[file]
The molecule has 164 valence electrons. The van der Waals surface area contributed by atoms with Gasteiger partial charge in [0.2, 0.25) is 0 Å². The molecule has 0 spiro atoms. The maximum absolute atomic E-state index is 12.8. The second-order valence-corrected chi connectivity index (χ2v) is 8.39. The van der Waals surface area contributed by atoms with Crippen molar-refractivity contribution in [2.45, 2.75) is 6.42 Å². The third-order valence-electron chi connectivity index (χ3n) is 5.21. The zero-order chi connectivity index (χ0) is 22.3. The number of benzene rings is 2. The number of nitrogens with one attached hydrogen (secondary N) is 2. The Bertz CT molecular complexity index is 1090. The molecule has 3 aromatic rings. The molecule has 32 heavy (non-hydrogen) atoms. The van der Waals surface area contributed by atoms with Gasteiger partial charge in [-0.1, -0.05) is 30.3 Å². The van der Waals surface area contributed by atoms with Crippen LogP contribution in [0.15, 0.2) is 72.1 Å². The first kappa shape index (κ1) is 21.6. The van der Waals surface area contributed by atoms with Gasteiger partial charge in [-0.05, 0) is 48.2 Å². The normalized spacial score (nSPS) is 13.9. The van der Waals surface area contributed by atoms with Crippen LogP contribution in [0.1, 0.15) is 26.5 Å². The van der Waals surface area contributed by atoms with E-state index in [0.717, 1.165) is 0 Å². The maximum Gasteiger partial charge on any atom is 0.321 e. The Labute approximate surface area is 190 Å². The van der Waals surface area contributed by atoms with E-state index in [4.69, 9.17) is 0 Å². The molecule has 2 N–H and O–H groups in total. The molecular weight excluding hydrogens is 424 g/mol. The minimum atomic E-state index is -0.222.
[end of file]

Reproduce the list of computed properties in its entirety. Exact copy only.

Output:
The molecule has 164 valence electrons. The van der Waals surface area contributed by atoms with Gasteiger partial charge in [0.2, 0.25) is 0 Å². The molecule has 0 spiro atoms. The maximum absolute atomic E-state index is 12.8. The second-order valence-corrected chi connectivity index (χ2v) is 8.39. The van der Waals surface area contributed by atoms with Crippen molar-refractivity contribution in [2.45, 2.75) is 6.42 Å². The third-order valence-electron chi connectivity index (χ3n) is 5.21. The zero-order chi connectivity index (χ0) is 22.3. The number of benzene rings is 2. The number of nitrogens with one attached hydrogen (secondary N) is 2. The Bertz CT molecular complexity index is 1090. The molecule has 3 aromatic rings. The molecule has 32 heavy (non-hydrogen) atoms. The van der Waals surface area contributed by atoms with Gasteiger partial charge in [-0.1, -0.05) is 30.3 Å². The van der Waals surface area contributed by atoms with Crippen LogP contribution in [0.15, 0.2) is 72.1 Å². The first kappa shape index (κ1) is 21.6. The van der Waals surface area contributed by atoms with Gasteiger partial charge in [-0.05, 0) is 48.2 Å². The normalized spacial score (nSPS) is 13.9. The van der Waals surface area contributed by atoms with Crippen LogP contribution in [0.1, 0.15) is 26.5 Å². The van der Waals surface area contributed by atoms with E-state index in [0.717, 1.165) is 0 Å². The maximum Gasteiger partial charge on any atom is 0.321 e. The Labute approximate surface area is 190 Å². The van der Waals surface area contributed by atoms with E-state index in [4.69, 9.17) is 0 Å². The molecule has 2 N–H and O–H groups in total. The molecular weight excluding hydrogens is 424 g/mol. The minimum atomic E-state index is -0.222.